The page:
2. Anthony W. Knapp. Lie groups beyond an introduction,
volume 140 of Progress in Mathematics. Birkhauser Boston, Inc., Boston, MA, second edition, 2002.
Prerequisites:
Linear Algebra. Lie groups and Lie algebras.
Representation Theory of the Lie Algebra of G_2
In this lecture series we give an introduction to the representation theory of the Lie algebra of G_2.
We review Lie groups, Lie algebras, Cartan subalgebra, Root systems. Then, starting from concrete examples we will work on sl(2,C), sl(3,C), sl(4,C) and finally sl(n,C) and their representations. We also go into their geometric interpretations. Also spend time on sp(2n,C) and so(m,C) if time permits.
Textbook or/and course webpage:
1. Fulton, William; Harris, Joe  Representation theory. A first course.
Graduate Texts in Mathematics, 129. Readings in Mathematics. SpringerVerlag, New York, 1991. xvi+551 pp. ISBN: 0387975276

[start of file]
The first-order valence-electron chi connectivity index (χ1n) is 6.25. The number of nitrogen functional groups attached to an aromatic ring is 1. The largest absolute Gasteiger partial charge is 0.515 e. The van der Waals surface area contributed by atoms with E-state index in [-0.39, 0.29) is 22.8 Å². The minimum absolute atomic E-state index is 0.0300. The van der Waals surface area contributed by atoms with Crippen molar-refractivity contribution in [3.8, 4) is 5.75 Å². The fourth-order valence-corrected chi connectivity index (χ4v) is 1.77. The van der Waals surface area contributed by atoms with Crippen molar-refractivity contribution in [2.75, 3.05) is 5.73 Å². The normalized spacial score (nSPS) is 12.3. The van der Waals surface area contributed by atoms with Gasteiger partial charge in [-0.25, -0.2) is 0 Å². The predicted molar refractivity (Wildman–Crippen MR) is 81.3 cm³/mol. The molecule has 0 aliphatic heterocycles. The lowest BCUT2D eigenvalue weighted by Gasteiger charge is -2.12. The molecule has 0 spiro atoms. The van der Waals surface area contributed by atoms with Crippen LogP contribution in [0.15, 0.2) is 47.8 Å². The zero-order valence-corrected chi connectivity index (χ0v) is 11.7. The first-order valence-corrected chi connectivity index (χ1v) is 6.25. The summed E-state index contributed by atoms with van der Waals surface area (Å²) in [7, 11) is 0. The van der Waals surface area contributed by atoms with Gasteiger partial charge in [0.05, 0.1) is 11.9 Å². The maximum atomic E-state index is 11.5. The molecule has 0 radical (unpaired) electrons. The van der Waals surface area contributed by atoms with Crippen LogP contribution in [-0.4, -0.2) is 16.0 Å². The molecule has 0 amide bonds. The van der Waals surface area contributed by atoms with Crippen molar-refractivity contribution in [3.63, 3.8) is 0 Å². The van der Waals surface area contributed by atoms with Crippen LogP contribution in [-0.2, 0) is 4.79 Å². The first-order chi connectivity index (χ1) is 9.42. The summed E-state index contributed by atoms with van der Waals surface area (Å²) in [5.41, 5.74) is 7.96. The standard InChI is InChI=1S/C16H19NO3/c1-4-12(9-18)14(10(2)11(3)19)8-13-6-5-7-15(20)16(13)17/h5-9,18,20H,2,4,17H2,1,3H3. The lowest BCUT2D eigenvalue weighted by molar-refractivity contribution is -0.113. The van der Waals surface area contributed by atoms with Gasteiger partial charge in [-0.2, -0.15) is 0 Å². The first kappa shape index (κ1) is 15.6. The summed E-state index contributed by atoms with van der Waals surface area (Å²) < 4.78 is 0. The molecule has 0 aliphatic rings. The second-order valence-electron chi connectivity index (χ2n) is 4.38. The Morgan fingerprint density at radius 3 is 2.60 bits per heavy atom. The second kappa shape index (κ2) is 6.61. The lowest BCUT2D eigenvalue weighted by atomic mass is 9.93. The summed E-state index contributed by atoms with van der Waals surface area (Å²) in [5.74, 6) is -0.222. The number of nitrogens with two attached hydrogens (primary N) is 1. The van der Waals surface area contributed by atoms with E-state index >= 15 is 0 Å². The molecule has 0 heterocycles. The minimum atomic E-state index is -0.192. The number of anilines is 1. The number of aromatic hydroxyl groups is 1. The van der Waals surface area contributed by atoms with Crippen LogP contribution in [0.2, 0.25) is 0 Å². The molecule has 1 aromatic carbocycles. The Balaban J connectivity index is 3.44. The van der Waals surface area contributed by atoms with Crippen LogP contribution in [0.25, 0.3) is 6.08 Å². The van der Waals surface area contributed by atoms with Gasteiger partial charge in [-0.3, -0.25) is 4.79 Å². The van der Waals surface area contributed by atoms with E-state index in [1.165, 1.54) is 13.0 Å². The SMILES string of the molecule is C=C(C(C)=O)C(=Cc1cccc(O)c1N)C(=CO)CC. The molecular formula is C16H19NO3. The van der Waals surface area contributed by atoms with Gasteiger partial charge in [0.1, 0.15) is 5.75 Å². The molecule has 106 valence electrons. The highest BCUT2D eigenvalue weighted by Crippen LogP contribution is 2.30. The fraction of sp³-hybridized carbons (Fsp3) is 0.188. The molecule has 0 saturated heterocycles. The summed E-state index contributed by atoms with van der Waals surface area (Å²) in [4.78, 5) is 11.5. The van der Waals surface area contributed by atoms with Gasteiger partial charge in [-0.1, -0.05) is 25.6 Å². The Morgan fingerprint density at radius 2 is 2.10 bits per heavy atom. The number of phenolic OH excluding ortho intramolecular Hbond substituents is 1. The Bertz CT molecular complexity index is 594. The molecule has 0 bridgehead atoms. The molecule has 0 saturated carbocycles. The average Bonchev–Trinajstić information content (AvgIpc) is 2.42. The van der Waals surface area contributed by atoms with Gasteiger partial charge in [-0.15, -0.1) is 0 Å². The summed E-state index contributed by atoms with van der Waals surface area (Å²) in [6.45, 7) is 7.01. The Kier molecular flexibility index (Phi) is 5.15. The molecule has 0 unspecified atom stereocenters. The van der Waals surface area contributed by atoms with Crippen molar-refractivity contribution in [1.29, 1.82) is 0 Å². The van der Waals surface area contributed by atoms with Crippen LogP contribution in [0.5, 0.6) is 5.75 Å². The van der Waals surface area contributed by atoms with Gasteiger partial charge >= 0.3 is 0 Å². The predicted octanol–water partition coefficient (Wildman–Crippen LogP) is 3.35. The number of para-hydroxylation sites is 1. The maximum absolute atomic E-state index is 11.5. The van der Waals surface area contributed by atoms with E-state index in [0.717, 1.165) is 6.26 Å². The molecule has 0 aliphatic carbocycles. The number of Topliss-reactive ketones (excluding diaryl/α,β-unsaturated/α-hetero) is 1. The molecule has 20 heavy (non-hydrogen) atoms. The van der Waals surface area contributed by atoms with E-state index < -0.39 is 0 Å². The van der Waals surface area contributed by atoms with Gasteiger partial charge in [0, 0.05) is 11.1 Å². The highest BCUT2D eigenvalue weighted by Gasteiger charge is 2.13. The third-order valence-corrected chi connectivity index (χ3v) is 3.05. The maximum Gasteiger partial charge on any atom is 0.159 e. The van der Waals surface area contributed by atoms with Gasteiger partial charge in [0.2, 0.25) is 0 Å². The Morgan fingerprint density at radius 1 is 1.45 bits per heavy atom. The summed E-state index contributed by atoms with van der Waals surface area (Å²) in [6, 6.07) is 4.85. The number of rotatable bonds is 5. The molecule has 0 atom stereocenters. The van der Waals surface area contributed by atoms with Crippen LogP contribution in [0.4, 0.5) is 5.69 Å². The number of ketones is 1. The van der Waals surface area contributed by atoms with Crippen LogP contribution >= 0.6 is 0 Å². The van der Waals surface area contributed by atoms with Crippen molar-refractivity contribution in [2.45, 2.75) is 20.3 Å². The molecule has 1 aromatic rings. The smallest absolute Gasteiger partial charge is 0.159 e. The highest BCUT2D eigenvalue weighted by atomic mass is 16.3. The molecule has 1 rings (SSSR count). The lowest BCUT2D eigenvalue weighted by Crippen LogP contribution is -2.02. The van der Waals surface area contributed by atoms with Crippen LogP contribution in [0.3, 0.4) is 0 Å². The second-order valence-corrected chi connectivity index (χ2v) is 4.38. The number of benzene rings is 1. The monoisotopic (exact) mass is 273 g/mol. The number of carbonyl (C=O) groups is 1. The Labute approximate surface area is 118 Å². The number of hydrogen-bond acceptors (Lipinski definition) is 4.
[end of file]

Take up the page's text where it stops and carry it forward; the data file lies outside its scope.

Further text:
Lectures 11,12,13,14 and 22.
Prerequisites:
Lie groups and Lie algebras.
EinsteinMaxwell Manifolds
An Einstein manifold is a (pseudo)Riemannian manifold (M,g) (a spacetime) such that the Ricci tensor is proportional to the metric tensor. Einstein manifolds are the solutions of Einstein’s field equations for pure gravity with cosmological constant Λ. EinsteinMaxwell manifolds, on the other hand, satisfy EinsteinMaxwell equations consisting of gravity and electromagnetism. These manifolds are not only interesting for physics but also for pure geometry since they are related to many important topics of Riemannian geometry such as Riemannian submersions, homogeneous Riemannian spaces, Riemannian functionals and their critical points, YangMills theory, holonomy groups etc. In these lectures we aim to provide basics of Einstein manifolds and some parts of their classifications. We will also deal with EinsteinMaxwell equations and study on some explicit examples.
Textbook or/and course webpage:
1. A. L. Besse, “Einstein Manifolds”, Ergebnisse der Mathematik und ihrer Grenzgebiete (3), vol. 10. Springer, Berlin (1987).
2. C. LeBrun, “The Einstein–Maxwell equations, Kähler metrics, and Hermitian geometry”, J. Geom. Phys. 91, 163–171 (2015).
Level: Graduate, advanced undergraduate